But America does not need to increase its taxes on investment income in an effort to soak the rich. Rather, there is good reason that investment income is taxed at a lower rate, and lowering the rate further would benefit the economy.
Data from the nonpartisan Tax Foundation show America’s average combined state and federal tax rate on personal dividend income and capital gains are both over 28 per cent. These rates are uncompetitive among the 34 Organisation for Economic Co-operation and Development countries, as the US ranks in the top ten highest tax rates for both capital gains and dividends.
The first reason dividends have a lower tax rate because the corporate earnings which they come from have already been taxed. The company the investment was made in has to pay corporate income tax, which lowers its revenue and the value of the investment. The same logic holds for capital gains.
The statutory federal corporate tax rate is 35 per cent. When the personal dividend and corporate income taxes are combined, the total federal tax rate on dividends can grow to 53 per cent. State and local taxes can bring the tax even higher. When more than half of earnings are lost to taxes, it is no surprise that many US corporations are moving more of their operations and staff overseas.
Capital gains are also taxed at a lower rate because many investments are held for the long-term and much of their gains can be lowered by inflation. It makes little sense to tax gains that came from inflation. Rather than calculating the gain from inflation for each stock, for the sake of simplicity, Congress decided to tax those gains at a lower rate. This is one reason why the tax rate on long-term capital gains, those held longer than a year, is lower than that on short-term capital gains.
Most importantly, capital gains have a lower tax rate to encourage the risk taking inherent in investment. Returns from capital are by no means guaranteed. Investors supply the financial capital essential for investments that spur innovation, improve productivity, and expand capacity. It is beneficial to encourage this risk taking and tax the proceeds of capital at a lower rate.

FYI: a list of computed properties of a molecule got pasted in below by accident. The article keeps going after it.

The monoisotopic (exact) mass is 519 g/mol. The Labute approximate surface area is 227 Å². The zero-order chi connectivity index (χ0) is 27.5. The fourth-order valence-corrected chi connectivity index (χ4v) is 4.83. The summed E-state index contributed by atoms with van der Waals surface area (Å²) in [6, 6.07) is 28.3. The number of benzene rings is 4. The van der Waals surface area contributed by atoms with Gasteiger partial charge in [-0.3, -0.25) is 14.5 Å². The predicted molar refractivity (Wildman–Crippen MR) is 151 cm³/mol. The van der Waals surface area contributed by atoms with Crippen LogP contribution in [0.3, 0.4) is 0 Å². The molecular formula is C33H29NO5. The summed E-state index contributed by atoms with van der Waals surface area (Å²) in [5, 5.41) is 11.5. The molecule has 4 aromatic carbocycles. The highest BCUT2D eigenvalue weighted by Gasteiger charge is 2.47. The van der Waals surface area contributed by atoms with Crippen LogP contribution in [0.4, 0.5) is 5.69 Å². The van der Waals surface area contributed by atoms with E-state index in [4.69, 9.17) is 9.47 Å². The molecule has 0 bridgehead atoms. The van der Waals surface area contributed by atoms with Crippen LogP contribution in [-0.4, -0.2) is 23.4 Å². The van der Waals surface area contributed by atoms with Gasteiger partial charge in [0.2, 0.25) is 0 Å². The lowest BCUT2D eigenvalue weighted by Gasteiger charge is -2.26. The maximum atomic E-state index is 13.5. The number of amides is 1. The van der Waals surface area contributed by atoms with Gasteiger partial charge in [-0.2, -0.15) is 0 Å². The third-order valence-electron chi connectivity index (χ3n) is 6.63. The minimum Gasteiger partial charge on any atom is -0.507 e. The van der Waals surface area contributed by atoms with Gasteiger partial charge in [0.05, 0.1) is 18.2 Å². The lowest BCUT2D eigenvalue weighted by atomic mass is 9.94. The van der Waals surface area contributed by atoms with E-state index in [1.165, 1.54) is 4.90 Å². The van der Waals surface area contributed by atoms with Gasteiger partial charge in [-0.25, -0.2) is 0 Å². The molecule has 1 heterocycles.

Higher tax rates on capital gains and income hurt everyone—not just the rich.
When you tax something more, you get less of it. Rather than helping the poor, higher taxes on investment income result in decreased investment—which means less capital available for private companies, innovators, and small firms getting off the ground.
High capital gains rates also decrease investment efficiency. Instead of evaluating investments purely on merits, individuals have to plan the timing of their purchases and sales based on tax implications. This inefficiency makes companies less productive and lowers employee wages. Taxes on US investment are higher than taxes abroad, so some investment capital moves to lower-tax countries.
Taxing investments also hurts retirement funds that individuals—especially retirees—rely on for dividends and capital gains.
People often assume that spending is superior to saving in creating economic growth. However, when money is saved it is not simply hidden under a mattress. Rather, investing allows money to be transferred from people who have little use for it now to those who do. Taxes should not punish this type of behavior. A dollar saved is a dollar spent, just more effectively.
For all these reasons, the United States would be wise cut its top personal dividend income tax rate down to at least the OECD average—not further increase it.
Raising taxes on the rich has a populist ring, but capital is mobile in a global economy, and people respond to decreased incentives to invest. America needs a tax code that is hospitable to investment, and raising taxes on investment income is not the answer. Populist rhetoric might make Americans feel good, but high taxes on capital gains slow economic growth, harming Americans of all incomes.